Lawmakers vote to reinstate early prisoner release

Would require annual reports, include inmate evaluations


Illinois prison inmates may soon qualify for early release once more under a bill passed by state lawmakers last week.

If approved by Gov. Pat Quinn, the move would address state prison overcrowding that resulted in part from the suspension of early prisoner release more than two years ago.

On May 31, the last day of the legislature’s spring session, the Illinois House approved Senate Bill 2621, which builds on the state’s previous framework for awarding “sentence credits” to inmates as a reward for compliance, service to the state or community, or successful completion of programming such as educational courses. The bill passed the Senate a week earlier with nearly unanimous support.

If approved by Quinn, it would give the director of the Illinois Department of Corrections (IDOC) sole discretion in awarding sentence credits and give the director power to revoke credits. Previously, credits could not be revoked.

John Maki, executive director of the John Howard Association, a Chicago-based prison watchdog group, says the legislation would also allow the IDOC director to consider factors like an inmate’s risk assessment, previous criminal history or potential for rehabilitation when awarding credits. IDOC was previously barred from using those factors as a basis for awarding or denying credits, Maki says.

Under the new system, the director would have to provide annual reports to the governor and the General Assembly, detailing how many inmates received credits, the average number of credits awarded, and more.

Maki says that provision means better transparency for the early release system.

“We’ll actually be able to see how DOC is doing this,” he says.

The proposed system would provide 60 days of credit for inmates who earn a GED while in county jail. Inmates who complete a behavior modification course or similar program in county jail before being transferred to state prison could also receive credits.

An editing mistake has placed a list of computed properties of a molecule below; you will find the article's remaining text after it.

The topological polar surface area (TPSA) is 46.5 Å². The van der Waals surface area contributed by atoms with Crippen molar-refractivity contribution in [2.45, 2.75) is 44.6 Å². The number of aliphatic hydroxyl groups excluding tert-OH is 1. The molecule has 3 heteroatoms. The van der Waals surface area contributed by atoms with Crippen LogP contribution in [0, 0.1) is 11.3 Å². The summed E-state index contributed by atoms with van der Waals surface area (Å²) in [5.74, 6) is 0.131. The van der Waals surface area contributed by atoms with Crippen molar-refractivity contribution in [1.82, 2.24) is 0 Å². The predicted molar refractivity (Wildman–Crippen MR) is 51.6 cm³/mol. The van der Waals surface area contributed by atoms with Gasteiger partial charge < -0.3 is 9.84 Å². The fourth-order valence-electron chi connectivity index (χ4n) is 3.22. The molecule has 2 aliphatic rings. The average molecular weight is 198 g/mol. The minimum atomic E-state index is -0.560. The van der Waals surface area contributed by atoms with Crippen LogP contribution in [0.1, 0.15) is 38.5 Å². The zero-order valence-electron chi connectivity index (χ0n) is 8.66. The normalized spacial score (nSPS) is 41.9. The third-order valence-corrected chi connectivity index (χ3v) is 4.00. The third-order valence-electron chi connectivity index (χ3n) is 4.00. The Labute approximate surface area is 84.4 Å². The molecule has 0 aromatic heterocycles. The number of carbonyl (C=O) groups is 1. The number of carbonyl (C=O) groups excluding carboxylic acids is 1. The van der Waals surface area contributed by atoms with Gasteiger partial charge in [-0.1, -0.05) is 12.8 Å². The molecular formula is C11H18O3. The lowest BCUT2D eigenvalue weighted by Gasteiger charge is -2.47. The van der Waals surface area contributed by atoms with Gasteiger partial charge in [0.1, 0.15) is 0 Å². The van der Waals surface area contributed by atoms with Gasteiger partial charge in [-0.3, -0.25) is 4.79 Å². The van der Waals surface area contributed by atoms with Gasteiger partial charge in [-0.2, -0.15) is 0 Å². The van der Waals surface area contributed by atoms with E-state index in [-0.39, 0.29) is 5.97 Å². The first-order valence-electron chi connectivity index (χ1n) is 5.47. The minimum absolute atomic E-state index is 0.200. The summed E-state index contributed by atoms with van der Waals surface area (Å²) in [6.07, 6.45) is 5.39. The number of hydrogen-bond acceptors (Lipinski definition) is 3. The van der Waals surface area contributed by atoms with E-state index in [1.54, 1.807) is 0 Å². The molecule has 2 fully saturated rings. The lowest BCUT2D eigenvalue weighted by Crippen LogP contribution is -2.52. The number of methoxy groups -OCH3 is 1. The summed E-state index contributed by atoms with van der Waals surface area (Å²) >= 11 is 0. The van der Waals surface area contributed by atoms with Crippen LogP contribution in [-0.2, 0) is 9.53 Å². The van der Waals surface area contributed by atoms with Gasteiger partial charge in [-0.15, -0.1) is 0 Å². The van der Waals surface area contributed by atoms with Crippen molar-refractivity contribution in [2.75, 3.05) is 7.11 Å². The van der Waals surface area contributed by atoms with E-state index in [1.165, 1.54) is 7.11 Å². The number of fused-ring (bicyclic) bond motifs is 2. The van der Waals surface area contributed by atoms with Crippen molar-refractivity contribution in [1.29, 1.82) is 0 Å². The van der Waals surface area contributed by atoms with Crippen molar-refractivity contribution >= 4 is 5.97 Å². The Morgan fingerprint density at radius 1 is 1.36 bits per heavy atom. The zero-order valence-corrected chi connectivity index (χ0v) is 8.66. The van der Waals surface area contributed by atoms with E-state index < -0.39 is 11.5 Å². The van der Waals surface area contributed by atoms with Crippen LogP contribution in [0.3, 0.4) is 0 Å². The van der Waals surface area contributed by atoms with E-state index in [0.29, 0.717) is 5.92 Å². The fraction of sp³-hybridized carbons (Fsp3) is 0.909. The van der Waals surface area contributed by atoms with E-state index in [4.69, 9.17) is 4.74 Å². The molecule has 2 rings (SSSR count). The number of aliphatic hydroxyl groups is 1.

The new system would preserve rules stating that credits cannot be awarded to inmates serving time for serious crimes like murder, kidnapping, rape or aggravated drunk driving.

Illinois’ previous incarnation of early prisoner release started in the 1970s and lasted until late 2009, when Quinn, facing a heated primary battle to retain his seat as governor, suspended early release in response to an Associated Press report that about 2,000 inmates had spent only days or weeks of their sentences in prison. In its report, AP revealed IDOC’s newly-adopted MGT Push program, which awarded good conduct credits before an inmate had served 60 days in prison.

Many of those inmates received credit for long periods of time spent in county jails before their convictions.

Quinn spokeswoman Brooke Anderson says Quinn will evaluate the legislation, but she couldn't say whether the governor would sign it. Toni Irving, Quinn’s deputy chief of staff, previously told Illinois Times that Quinn would defer to lawmakers on early release.

Maki says Illinois prisons have been overcrowded for some time, but the suspension of early release coincided with a 10 percent increase in the prison population, from about 45,000 inmates on average in 2009 to about 49,000 in the space of one year. Currently, that figure stands at about 48,000, Maki says.

“We led the country in adding new prisoners to our system,” Maki says.

Reinstating early release is the first step, Maki says, in a broader overhaul of the state’s criminal laws.

“This is not comprehensive criminal reform; this is triage,” Maki says.

Bill Ryan, founder of the prison newsletter Statesville Speaks, agrees that Illinois needs a fresh look at its criminal laws. He says the early release bill passed with strong bipartisan support, though he’s not sure why it took more than two years for lawmakers to address.

“It’s pretty straightforward, and it just reinstated what was already there with some extra provisions,” Ryan says. “There seems to be some vindictiveness in Illinois about just wanting to keep people locked up. This should have been done two years ago. It’s a baby step, but it’s a step.”

Contact Patrick Yeagle at

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